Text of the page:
Areas in southwest Oklahoma were among those hit hardest by Friday's storms. Several homes and structures in Ninnekah are either damaged or destroyed.
“We stopped the kids from getting on the school bus like they usually do, and we took shelter there at the school until the storm had passed,” said Kris Allen.
Kris, his wife and their five children were safe, but their home was no match for the storm.
“It’s a lot to take in and I don’t know if it’s all sank in yet,” said Allen.
While Kris and his family took cover at the school, his neighbor just across the street hunkered down with his family, covered with a mattress.
“Told my family to get to an interior room, shelter down and put a little mattress over us,” said Chris Naney.
Just a few mile sections west, an 89-year-old woman and her family members ran outside to their storm shelter they just got last year.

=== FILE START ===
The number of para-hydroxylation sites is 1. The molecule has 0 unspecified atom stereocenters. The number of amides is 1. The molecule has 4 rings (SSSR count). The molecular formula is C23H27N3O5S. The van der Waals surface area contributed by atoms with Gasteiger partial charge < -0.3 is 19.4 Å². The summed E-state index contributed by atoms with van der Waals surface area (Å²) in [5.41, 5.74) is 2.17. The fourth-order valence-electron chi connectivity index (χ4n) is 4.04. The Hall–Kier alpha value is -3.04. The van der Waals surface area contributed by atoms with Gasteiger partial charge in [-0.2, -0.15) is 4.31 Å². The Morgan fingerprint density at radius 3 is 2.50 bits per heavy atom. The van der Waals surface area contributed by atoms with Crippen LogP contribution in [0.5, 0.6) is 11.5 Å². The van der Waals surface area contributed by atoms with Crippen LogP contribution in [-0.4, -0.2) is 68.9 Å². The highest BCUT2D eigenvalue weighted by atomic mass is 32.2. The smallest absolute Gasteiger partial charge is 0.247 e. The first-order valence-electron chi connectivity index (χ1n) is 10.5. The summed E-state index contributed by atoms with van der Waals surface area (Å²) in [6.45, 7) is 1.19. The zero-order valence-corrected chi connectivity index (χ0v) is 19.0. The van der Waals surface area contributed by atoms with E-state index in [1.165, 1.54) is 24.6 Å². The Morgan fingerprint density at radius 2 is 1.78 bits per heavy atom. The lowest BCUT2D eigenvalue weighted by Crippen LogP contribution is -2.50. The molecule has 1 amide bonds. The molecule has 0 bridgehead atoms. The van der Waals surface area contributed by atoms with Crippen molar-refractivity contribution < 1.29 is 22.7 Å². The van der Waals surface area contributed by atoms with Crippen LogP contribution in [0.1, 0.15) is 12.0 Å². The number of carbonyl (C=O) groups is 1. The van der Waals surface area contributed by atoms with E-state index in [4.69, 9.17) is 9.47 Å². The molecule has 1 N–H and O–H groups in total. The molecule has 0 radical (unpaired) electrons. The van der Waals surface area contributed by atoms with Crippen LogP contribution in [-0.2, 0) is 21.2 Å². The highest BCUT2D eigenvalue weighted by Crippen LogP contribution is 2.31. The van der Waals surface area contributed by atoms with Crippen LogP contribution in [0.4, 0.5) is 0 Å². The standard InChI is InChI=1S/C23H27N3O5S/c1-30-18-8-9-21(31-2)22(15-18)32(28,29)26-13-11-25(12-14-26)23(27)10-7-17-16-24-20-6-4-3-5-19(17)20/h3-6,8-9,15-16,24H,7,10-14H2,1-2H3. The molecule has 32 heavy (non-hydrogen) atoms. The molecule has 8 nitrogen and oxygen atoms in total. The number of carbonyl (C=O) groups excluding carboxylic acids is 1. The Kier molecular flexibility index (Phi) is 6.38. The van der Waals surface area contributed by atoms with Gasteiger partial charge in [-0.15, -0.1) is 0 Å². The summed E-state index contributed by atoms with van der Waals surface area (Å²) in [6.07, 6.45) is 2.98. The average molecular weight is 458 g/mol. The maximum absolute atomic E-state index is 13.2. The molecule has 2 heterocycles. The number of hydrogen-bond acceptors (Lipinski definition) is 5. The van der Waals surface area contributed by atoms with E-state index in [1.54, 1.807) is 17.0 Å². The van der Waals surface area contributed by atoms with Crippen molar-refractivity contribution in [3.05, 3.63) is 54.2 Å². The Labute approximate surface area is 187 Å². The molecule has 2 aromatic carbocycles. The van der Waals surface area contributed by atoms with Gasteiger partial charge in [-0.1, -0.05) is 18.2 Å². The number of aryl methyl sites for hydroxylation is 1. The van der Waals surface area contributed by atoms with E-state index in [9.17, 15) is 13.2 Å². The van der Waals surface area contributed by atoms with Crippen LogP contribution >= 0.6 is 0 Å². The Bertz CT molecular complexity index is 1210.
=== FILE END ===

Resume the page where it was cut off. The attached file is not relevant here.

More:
“It’s just metal and wood and it can all be replaced and we thank the good Lord that it came out the way it did,” said Rick Bennett.
And while everyone was preparing, county firemen were blaring their sirens throughout the town due to the city sirens not working. And little did the fire chief know as he was trying to spot the tornado, it was headed right for his farm.
“I knew it was right behind me back to my southwest, but I didn’t know it was actually at my house,” said Perry Wenzel.
His house was damaged and he lost a couple of barns.
But in the end, “All of my family is safe and all of this can be replaced,” said Allen.